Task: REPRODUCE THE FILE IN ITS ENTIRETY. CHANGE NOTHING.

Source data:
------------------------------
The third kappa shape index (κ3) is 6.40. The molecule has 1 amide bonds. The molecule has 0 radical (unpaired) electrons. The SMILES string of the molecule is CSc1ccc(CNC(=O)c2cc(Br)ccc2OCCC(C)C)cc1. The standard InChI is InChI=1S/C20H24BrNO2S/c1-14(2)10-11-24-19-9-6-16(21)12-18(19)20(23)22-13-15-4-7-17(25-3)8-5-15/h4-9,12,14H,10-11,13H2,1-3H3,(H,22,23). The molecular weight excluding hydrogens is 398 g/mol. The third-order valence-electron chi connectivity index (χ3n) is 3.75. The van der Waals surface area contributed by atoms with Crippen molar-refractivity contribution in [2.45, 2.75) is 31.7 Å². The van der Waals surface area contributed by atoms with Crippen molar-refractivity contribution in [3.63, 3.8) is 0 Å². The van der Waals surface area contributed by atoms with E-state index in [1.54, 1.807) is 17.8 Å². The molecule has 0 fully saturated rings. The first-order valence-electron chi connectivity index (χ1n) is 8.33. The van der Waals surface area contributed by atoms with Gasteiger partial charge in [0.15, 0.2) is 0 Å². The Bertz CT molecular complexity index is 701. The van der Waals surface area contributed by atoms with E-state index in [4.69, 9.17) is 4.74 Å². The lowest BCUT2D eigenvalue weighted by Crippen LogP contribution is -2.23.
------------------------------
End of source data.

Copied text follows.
The third kappa shape index (κ3) is 6.40. The molecule has 1 amide bonds. The molecule has 0 radical (unpaired) electrons. The SMILES string of the molecule is CSc1ccc(CNC(=O)c2cc(Br)ccc2OCCC(C)C)cc1. The standard InChI is InChI=1S/C20H24BrNO2S/c1-14(2)10-11-24-19-9-6-16(21)12-18(19)20(23)22-13-15-4-7-17(25-3)8-5-15/h4-9,12,14H,10-11,13H2,1-3H3,(H,22,23). The molecular weight excluding hydrogens is 398 g/mol. The third-order valence-electron chi connectivity index (χ3n) is 3.75. The van der Waals surface area contributed by atoms with Crippen molar-refractivity contribution in [2.45, 2.75) is 31.7 Å². The van der Waals surface area contributed by atoms with Crippen molar-refractivity contribution in [3.63, 3.8) is 0 Å². The van der Waals surface area contributed by atoms with E-state index in [1.54, 1.807) is 17.8 Å². The molecule has 0 fully saturated rings. The first-order valence-electron chi connectivity index (χ1n) is 8.33. The van der Waals surface area contributed by atoms with Gasteiger partial charge in [0.15, 0.2) is 0 Å². The Bertz CT molecular complexity index is 701. The van der Waals surface area contributed by atoms with E-state index in [4.69, 9.17) is 4.74 Å². The lowest BCUT2D eigenvalue weighted by Crippen LogP contribution is -2.23.